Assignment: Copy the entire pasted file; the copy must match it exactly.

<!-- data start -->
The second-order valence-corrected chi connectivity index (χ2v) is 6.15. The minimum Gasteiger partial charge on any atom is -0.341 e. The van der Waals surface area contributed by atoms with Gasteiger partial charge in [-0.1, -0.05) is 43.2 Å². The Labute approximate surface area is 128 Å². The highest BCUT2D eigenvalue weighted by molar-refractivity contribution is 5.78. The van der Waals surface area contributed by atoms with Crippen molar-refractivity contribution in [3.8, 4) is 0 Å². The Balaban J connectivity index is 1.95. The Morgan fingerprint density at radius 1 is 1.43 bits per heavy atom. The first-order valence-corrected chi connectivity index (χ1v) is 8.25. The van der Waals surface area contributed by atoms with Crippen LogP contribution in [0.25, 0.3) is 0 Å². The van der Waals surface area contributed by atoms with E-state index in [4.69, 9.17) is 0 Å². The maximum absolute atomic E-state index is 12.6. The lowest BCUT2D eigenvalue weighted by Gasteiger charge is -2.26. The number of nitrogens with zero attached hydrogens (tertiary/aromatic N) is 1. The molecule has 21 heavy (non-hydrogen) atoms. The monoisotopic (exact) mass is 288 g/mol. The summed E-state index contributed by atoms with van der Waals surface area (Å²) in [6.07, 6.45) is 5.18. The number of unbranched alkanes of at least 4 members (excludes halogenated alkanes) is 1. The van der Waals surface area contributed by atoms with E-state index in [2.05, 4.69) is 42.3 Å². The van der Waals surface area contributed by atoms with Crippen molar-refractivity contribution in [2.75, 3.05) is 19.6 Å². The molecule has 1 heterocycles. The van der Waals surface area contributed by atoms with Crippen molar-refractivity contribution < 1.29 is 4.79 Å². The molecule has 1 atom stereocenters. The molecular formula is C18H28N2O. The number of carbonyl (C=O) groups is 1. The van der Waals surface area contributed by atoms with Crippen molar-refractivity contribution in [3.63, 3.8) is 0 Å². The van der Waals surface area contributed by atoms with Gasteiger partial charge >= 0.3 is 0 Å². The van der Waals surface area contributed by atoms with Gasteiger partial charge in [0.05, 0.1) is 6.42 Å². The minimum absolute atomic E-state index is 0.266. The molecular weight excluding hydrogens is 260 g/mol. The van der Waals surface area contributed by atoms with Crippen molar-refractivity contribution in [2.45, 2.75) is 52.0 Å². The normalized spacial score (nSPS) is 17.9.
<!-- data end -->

The second-order valence-corrected chi connectivity index (χ2v) is 6.15. The minimum Gasteiger partial charge on any atom is -0.341 e. The van der Waals surface area contributed by atoms with Gasteiger partial charge in [-0.1, -0.05) is 43.2 Å². The Labute approximate surface area is 128 Å². The highest BCUT2D eigenvalue weighted by molar-refractivity contribution is 5.78. The van der Waals surface area contributed by atoms with Crippen molar-refractivity contribution in [3.8, 4) is 0 Å². The Balaban J connectivity index is 1.95. The Morgan fingerprint density at radius 1 is 1.43 bits per heavy atom. The first-order valence-corrected chi connectivity index (χ1v) is 8.25. The van der Waals surface area contributed by atoms with Crippen LogP contribution in [0.25, 0.3) is 0 Å². The van der Waals surface area contributed by atoms with E-state index in [4.69, 9.17) is 0 Å². The maximum absolute atomic E-state index is 12.6. The lowest BCUT2D eigenvalue weighted by Gasteiger charge is -2.26. The number of nitrogens with zero attached hydrogens (tertiary/aromatic N) is 1. The molecule has 21 heavy (non-hydrogen) atoms. The monoisotopic (exact) mass is 288 g/mol. The summed E-state index contributed by atoms with van der Waals surface area (Å²) in [6.07, 6.45) is 5.18. The number of unbranched alkanes of at least 4 members (excludes halogenated alkanes) is 1. The van der Waals surface area contributed by atoms with E-state index in [2.05, 4.69) is 42.3 Å². The van der Waals surface area contributed by atoms with Crippen molar-refractivity contribution in [2.75, 3.05) is 19.6 Å². The molecule has 1 heterocycles. The van der Waals surface area contributed by atoms with Crippen molar-refractivity contribution < 1.29 is 4.79 Å². The molecule has 1 atom stereocenters. The molecular formula is C18H28N2O. The number of carbonyl (C=O) groups is 1. The van der Waals surface area contributed by atoms with Crippen molar-refractivity contribution in [3.63, 3.8) is 0 Å². The van der Waals surface area contributed by atoms with Gasteiger partial charge >= 0.3 is 0 Å². The van der Waals surface area contributed by atoms with Gasteiger partial charge in [0.05, 0.1) is 6.42 Å². The minimum absolute atomic E-state index is 0.266. The molecular weight excluding hydrogens is 260 g/mol. The van der Waals surface area contributed by atoms with Crippen molar-refractivity contribution in [2.45, 2.75) is 52.0 Å². The normalized spacial score (nSPS) is 17.9.